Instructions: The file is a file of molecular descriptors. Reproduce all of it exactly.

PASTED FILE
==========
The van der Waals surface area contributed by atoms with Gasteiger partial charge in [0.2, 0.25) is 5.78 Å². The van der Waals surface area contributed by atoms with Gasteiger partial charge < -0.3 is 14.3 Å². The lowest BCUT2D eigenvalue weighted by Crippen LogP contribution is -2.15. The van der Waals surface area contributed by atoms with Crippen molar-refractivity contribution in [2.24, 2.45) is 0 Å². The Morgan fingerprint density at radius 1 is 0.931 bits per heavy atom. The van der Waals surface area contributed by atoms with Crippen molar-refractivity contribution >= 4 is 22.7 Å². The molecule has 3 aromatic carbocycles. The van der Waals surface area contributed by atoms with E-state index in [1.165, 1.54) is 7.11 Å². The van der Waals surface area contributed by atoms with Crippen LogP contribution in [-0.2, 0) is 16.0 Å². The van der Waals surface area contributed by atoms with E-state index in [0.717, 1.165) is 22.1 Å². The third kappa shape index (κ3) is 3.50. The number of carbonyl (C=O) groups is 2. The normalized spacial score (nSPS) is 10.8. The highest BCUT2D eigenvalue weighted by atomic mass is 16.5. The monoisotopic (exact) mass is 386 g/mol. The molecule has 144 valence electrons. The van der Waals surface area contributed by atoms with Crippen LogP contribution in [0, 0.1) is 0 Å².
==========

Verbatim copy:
The van der Waals surface area contributed by atoms with Gasteiger partial charge in [0.2, 0.25) is 5.78 Å². The van der Waals surface area contributed by atoms with Gasteiger partial charge < -0.3 is 14.3 Å². The lowest BCUT2D eigenvalue weighted by Crippen LogP contribution is -2.15. The van der Waals surface area contributed by atoms with Crippen molar-refractivity contribution in [2.24, 2.45) is 0 Å². The Morgan fingerprint density at radius 1 is 0.931 bits per heavy atom. The van der Waals surface area contributed by atoms with Crippen molar-refractivity contribution >= 4 is 22.7 Å². The molecule has 3 aromatic carbocycles. The van der Waals surface area contributed by atoms with E-state index in [1.165, 1.54) is 7.11 Å². The van der Waals surface area contributed by atoms with Crippen LogP contribution in [-0.2, 0) is 16.0 Å². The van der Waals surface area contributed by atoms with E-state index in [0.717, 1.165) is 22.1 Å². The third kappa shape index (κ3) is 3.50. The number of carbonyl (C=O) groups is 2. The normalized spacial score (nSPS) is 10.8. The highest BCUT2D eigenvalue weighted by atomic mass is 16.5. The monoisotopic (exact) mass is 386 g/mol. The molecule has 144 valence electrons. The van der Waals surface area contributed by atoms with Crippen LogP contribution in [0, 0.1) is 0 Å².